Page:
Wednesday, April 6, 2016

Case review of motorcyclist vs. utility service truck driver

Case summary:
A group of motorcyclists are traveling westbound along a winding rural highway in southern Indiana. Near the back of the group, one rider began his approach into a right curve. At the same time, an electric utility service truck traveling eastbound entered the opposite side of the curve. The motorcyclist collided with the left side of the truck. The motorcyclist survived but had his left leg detached. The truck driver was uninjured.

Wolf Technical Services was retained by the electric utility to provide reconstruction and demonstrative evidence services. Fortunately, Wolf has all of the personnel and varied expertise required to satisfy the client's needs. Bill Dickinson, P.E. was the case manager and set out to reconstruct the incident. Tim Maher was tasked to develop the extensive demonstrative evidence communication tools. Joe Hubert handled the field survey and developed the scaled vehicle models to be used on the large print exhibit.

The weather was warm and clear. The road was dry and clear.

Background and evidence:• The motorcyclist had little experience riding motorcycles.• Another motorcyclist following the subject motorcycle stated that the truck's rear wheels were on the double yellow centerline. If accurate, the truck's utility mirrors would have extended into the motorcyclist's lane. He further stated that he was only 30 to 50 feet behind and that they were traveling 25 to 35 mph.• The truck driver stated that he never left his lane and that he was driving below the speed limit. He further stated that the motorcycle crossed over the centerline before colliding with his truck.• The truck driver was qualified to drive the truck.• The truck passed the most recent annual inspection.• Law enforcement personnel took photos of the scene and vehicles.• An electric utility supervisor measured and sketched the scrapes and tire marks left from the collision. Challenges for Wolf:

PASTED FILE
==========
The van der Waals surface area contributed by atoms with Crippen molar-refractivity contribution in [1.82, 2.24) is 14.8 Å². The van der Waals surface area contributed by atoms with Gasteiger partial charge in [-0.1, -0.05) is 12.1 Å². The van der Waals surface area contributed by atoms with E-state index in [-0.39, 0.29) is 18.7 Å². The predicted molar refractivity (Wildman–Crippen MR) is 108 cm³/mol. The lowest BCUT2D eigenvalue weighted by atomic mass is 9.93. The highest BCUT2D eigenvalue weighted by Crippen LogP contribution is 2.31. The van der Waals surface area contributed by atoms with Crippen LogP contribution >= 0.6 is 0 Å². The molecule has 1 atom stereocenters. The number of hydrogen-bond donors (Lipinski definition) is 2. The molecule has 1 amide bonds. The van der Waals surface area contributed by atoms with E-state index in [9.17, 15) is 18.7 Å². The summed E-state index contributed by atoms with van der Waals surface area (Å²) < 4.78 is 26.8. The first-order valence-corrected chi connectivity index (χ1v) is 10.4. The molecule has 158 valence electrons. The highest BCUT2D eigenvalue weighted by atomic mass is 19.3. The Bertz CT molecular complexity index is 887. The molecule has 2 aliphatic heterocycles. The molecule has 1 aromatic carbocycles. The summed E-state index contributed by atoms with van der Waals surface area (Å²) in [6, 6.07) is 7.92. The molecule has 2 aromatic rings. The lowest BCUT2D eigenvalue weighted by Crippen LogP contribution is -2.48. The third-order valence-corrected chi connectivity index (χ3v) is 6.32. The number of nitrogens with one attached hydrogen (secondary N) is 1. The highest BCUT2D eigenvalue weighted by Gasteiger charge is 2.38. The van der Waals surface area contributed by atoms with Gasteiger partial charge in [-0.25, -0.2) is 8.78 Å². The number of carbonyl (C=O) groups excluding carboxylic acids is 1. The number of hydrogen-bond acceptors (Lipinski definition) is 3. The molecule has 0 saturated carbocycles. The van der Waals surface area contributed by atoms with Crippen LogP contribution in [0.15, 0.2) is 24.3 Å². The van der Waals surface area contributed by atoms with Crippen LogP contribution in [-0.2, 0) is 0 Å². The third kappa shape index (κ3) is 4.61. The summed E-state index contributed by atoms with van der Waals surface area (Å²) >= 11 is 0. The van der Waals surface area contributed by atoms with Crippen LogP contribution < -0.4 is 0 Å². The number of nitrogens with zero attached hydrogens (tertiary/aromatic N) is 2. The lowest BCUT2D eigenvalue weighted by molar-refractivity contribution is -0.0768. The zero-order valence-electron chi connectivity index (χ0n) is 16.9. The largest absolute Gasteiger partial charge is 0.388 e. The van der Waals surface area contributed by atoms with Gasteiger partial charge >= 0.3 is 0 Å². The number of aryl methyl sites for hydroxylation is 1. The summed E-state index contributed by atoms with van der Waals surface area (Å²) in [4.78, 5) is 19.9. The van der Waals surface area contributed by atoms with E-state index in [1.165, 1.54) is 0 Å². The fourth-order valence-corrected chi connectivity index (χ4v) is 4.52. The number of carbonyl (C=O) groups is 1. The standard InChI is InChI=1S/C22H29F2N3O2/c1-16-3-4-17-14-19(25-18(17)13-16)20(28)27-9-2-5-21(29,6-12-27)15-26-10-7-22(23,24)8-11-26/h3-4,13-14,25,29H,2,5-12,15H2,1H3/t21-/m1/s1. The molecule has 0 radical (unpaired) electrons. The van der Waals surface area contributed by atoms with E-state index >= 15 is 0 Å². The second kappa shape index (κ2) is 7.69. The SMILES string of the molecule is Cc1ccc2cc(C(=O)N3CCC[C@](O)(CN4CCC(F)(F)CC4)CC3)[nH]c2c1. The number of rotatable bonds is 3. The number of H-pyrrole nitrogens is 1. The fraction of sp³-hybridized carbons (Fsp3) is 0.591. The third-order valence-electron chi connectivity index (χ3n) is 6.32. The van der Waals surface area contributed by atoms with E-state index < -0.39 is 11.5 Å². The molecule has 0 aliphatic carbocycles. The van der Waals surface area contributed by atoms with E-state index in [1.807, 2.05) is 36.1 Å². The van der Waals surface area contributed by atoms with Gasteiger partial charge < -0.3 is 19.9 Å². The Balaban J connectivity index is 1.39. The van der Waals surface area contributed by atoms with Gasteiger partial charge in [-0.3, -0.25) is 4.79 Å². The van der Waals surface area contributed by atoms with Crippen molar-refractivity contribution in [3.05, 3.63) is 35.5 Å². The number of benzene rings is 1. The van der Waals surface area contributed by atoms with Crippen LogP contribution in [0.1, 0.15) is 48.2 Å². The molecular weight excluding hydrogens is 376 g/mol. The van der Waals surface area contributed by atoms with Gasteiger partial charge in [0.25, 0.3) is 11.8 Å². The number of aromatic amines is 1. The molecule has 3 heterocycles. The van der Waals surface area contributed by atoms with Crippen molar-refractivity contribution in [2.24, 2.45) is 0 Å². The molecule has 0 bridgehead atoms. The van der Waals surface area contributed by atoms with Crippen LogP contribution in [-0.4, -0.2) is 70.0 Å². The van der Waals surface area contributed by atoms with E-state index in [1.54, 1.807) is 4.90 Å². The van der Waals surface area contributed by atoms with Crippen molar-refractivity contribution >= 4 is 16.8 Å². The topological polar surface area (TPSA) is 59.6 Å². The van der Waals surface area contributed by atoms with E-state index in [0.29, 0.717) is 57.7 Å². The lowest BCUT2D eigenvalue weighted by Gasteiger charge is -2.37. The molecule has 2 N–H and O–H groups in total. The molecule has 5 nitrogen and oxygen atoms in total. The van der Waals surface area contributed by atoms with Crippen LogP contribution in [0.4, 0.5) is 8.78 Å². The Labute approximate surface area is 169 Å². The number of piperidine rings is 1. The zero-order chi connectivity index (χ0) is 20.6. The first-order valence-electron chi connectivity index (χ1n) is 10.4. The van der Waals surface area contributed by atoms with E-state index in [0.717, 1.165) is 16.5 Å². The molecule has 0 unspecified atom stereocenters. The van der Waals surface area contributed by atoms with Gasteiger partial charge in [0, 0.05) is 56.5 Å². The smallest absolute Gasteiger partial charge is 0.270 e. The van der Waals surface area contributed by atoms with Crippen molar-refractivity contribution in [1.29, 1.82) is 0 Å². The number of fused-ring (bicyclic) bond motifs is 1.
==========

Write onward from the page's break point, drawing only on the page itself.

• The road was paved over before Wolf could conduct a site investigation. While the new pavement and lane striping were the same, the scrapes and tire mark evidence were lost. Were the measurements taken at the time of the incident accurate?
• Is the witness account credible?
• The client wanted a high-resolution overhead photo of the site suitable for the exhibits, but none were available. How could they be obtained?
• One of the requested exhibits was a very large scaled print exhibit with scaled vehicle models that testifiers could move. There were no commercially available vehicle models that matched the incident vehicles. How could accurate models be developed?
• The client wanted video graphics (also known as trial animations) that were as realistic and compelling as possible. Traditional computer-generated movies were not adequate. What solution would work best?

Bill Dickinson analyzed the available evidence, conducted a site inspection, and inspected the motorcycle and an exemplar truck. Based upon the evidence and his analysis he came to several conclusions.